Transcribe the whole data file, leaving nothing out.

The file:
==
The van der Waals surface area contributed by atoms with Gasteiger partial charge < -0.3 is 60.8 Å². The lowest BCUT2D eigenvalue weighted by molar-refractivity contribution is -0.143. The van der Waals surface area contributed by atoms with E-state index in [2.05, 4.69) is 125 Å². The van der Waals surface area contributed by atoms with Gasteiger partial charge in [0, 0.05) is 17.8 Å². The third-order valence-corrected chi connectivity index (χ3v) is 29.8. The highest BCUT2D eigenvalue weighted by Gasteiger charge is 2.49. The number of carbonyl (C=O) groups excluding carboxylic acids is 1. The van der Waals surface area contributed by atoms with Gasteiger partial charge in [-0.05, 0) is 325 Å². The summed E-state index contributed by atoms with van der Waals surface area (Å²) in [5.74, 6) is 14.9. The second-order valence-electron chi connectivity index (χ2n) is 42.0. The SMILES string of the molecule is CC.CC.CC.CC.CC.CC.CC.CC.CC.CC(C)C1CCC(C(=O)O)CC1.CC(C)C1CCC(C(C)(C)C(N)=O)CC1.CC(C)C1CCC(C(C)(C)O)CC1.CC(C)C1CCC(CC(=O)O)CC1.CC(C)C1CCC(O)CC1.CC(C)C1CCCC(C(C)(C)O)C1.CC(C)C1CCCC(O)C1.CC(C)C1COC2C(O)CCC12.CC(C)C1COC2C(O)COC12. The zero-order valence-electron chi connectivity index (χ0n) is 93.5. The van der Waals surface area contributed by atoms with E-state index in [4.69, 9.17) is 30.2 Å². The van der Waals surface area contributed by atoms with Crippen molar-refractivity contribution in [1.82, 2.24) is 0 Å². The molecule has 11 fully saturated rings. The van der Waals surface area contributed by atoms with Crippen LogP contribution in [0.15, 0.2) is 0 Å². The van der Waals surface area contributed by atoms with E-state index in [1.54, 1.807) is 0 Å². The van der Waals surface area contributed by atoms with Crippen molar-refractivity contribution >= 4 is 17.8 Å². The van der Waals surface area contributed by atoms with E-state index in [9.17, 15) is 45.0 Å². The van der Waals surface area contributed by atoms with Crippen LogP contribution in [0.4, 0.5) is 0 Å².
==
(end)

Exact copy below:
The van der Waals surface area contributed by atoms with Gasteiger partial charge < -0.3 is 60.8 Å². The lowest BCUT2D eigenvalue weighted by molar-refractivity contribution is -0.143. The van der Waals surface area contributed by atoms with E-state index in [2.05, 4.69) is 125 Å². The van der Waals surface area contributed by atoms with Gasteiger partial charge in [0, 0.05) is 17.8 Å². The third-order valence-corrected chi connectivity index (χ3v) is 29.8. The highest BCUT2D eigenvalue weighted by Gasteiger charge is 2.49. The number of carbonyl (C=O) groups excluding carboxylic acids is 1. The van der Waals surface area contributed by atoms with Gasteiger partial charge in [-0.05, 0) is 325 Å². The summed E-state index contributed by atoms with van der Waals surface area (Å²) in [5.74, 6) is 14.9. The second-order valence-electron chi connectivity index (χ2n) is 42.0. The SMILES string of the molecule is CC.CC.CC.CC.CC.CC.CC.CC.CC.CC(C)C1CCC(C(=O)O)CC1.CC(C)C1CCC(C(C)(C)C(N)=O)CC1.CC(C)C1CCC(C(C)(C)O)CC1.CC(C)C1CCC(CC(=O)O)CC1.CC(C)C1CCC(O)CC1.CC(C)C1CCCC(C(C)(C)O)C1.CC(C)C1CCCC(O)C1.CC(C)C1COC2C(O)CCC12.CC(C)C1COC2C(O)COC12. The zero-order valence-electron chi connectivity index (χ0n) is 93.5. The van der Waals surface area contributed by atoms with E-state index in [4.69, 9.17) is 30.2 Å². The van der Waals surface area contributed by atoms with Crippen molar-refractivity contribution in [1.82, 2.24) is 0 Å². The molecule has 11 fully saturated rings. The van der Waals surface area contributed by atoms with Crippen LogP contribution in [0.15, 0.2) is 0 Å². The van der Waals surface area contributed by atoms with E-state index in [1.54, 1.807) is 0 Å². The van der Waals surface area contributed by atoms with Crippen molar-refractivity contribution >= 4 is 17.8 Å². The van der Waals surface area contributed by atoms with E-state index in [9.17, 15) is 45.0 Å². The van der Waals surface area contributed by atoms with Crippen LogP contribution in [0.4, 0.5) is 0 Å².